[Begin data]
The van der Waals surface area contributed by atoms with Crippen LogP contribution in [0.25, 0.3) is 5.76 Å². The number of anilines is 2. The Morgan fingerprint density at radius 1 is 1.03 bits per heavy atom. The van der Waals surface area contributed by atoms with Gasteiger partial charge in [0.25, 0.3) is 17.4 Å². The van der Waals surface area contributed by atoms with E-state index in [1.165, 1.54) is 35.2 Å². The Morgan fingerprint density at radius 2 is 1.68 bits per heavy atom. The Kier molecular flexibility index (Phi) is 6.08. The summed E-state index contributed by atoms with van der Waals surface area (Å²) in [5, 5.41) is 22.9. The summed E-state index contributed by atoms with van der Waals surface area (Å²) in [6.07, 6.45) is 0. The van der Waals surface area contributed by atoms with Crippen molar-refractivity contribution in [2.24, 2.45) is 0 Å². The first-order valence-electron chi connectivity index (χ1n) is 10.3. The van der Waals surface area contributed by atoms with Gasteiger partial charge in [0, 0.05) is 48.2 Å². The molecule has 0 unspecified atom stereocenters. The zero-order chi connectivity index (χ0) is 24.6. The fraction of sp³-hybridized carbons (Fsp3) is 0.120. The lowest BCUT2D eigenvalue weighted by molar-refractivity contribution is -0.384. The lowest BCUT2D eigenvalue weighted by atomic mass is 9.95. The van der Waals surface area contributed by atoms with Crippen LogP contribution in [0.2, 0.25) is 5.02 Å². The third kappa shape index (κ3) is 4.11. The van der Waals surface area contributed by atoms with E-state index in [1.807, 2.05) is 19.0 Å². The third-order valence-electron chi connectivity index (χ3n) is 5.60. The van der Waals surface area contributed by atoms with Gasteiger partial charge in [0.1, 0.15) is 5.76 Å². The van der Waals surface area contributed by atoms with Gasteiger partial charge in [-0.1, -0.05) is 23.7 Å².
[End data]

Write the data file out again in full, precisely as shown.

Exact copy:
The van der Waals surface area contributed by atoms with Crippen LogP contribution in [0.25, 0.3) is 5.76 Å². The number of anilines is 2. The Morgan fingerprint density at radius 1 is 1.03 bits per heavy atom. The van der Waals surface area contributed by atoms with Gasteiger partial charge in [0.25, 0.3) is 17.4 Å². The van der Waals surface area contributed by atoms with E-state index in [1.165, 1.54) is 35.2 Å². The Morgan fingerprint density at radius 2 is 1.68 bits per heavy atom. The Kier molecular flexibility index (Phi) is 6.08. The summed E-state index contributed by atoms with van der Waals surface area (Å²) in [5, 5.41) is 22.9. The summed E-state index contributed by atoms with van der Waals surface area (Å²) in [6.07, 6.45) is 0. The van der Waals surface area contributed by atoms with Crippen molar-refractivity contribution in [2.24, 2.45) is 0 Å². The first-order valence-electron chi connectivity index (χ1n) is 10.3. The van der Waals surface area contributed by atoms with Gasteiger partial charge in [0, 0.05) is 48.2 Å². The molecule has 0 unspecified atom stereocenters. The zero-order chi connectivity index (χ0) is 24.6. The fraction of sp³-hybridized carbons (Fsp3) is 0.120. The lowest BCUT2D eigenvalue weighted by molar-refractivity contribution is -0.384. The lowest BCUT2D eigenvalue weighted by atomic mass is 9.95. The van der Waals surface area contributed by atoms with Crippen LogP contribution in [0.2, 0.25) is 5.02 Å². The third kappa shape index (κ3) is 4.11. The van der Waals surface area contributed by atoms with E-state index in [1.807, 2.05) is 19.0 Å². The third-order valence-electron chi connectivity index (χ3n) is 5.60. The van der Waals surface area contributed by atoms with Gasteiger partial charge in [0.1, 0.15) is 5.76 Å². The van der Waals surface area contributed by atoms with Gasteiger partial charge in [-0.1, -0.05) is 23.7 Å².